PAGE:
Psychedelic Press Blog — psilocybin

Towards an Integration of Psychotherapy and Pharmacology: Using psychedelic drug-assisted psychotherapy by Dr Ben Sessa

psilocybin psychedelic psychiatry psychotherapy research science

Towards an Integration of Psychotherapy and Pharmacology: Using psychedelic drug-assisted psychotherapy by Dr Ben Sessa

Abstract The fields of psychology and psychopharmacology have developed along surprisingly divergent historical trajectories, given their shared clinical endpoint. The subsequent schism between drug and psychotherapeutic treatments is artificial, and exaggerated by continued ignorance on both sides of the debate. In fact, such distinctions are relatively contemporary. There exists a rich history of shared psychotherapeutic-drug assisted clinical practices in pre-history and non-Western cultures using the psychedelic (hallucinogenic) drugs. These practices were re-invented in the 1950s and 1960s in Western medicine and are now enjoying a renaissance in contemporary research. It is postulated in this article that further development of psychedelic...

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The Importance of Occupy, Anarchy, and the Apocalypse: An Interview with Reverend Nemu

apocalypse messiah psilocybin psychedelic religion science science revealed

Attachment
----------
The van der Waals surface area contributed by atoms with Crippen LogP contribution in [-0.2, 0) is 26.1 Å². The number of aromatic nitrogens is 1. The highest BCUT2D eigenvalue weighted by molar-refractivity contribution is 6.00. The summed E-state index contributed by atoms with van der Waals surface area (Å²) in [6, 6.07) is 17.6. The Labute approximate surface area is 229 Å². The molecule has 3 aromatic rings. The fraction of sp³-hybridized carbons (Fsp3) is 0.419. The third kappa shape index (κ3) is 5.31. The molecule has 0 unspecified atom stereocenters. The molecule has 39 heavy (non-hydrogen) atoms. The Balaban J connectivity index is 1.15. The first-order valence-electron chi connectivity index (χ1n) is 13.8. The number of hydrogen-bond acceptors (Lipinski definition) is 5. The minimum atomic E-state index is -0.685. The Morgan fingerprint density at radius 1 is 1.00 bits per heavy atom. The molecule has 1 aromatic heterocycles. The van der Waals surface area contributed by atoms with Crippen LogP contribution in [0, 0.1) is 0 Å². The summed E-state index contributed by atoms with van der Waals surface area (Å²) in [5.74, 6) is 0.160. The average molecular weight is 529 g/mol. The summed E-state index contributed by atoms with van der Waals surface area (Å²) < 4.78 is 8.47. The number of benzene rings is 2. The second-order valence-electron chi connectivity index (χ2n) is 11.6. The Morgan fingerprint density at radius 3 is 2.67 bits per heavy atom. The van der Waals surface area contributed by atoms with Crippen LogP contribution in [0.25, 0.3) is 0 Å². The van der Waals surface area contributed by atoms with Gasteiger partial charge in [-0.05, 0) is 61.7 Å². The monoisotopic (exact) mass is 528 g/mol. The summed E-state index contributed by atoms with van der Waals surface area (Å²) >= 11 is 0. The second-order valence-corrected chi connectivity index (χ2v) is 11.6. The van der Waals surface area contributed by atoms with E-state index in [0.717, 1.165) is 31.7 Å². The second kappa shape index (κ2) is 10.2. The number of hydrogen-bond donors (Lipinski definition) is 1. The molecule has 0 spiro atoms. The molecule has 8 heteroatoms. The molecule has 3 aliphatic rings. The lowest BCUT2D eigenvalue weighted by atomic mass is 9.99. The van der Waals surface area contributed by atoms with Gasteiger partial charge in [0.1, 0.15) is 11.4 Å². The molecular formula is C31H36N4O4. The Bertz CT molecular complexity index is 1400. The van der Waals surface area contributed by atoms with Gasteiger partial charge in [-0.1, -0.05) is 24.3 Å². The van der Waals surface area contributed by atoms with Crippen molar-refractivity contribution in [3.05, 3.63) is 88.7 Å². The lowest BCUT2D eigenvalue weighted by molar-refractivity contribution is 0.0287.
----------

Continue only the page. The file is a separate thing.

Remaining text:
Hi Reverend Nemu, thank you for agreeing to answer some of our questions. Science Revealed, part 1 of the Nemu’s End series, has just been published. The whole project is concerned with the apocalypse, but not necessarily the ‘end of the world’ variety filled with fire and brimstone. Could you tell us about what you mean by the apocalypse, and how it is relevant for people today? Well, thank you for agreeing to publish the result of a ten year compulsive disorder! The word apocalypse means unveiling (apo- ‘un-’ + kaluptein ‘to cover’). Other cognates are ‘discovery’ (dis-cover), ‘disclosure’ (dis-close) and ‘revelation’ (re- expressing reversal + velum ‘veil’ in...

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The Political Science of Psychedelics

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When various State governments and international bodies made d-Lysergic acid diethylamide (LSD), and numerous other psychedelic drugs, illegal in the mid-1960s, they single-handedly ended medical research and, apparently, politicised the psychedelic experience. Now, after a 40 year hiatus, human research with psychedelic drugs has tentatively begun again. But is the psychedelic experience any less political now than it was then? And, moreover, who has the right to dictate how the subjective effects of these substances are understood? To answer these questions, it is first necessary to return to the heyday of psychedelic research. The discovery of the psychoactive properties of...

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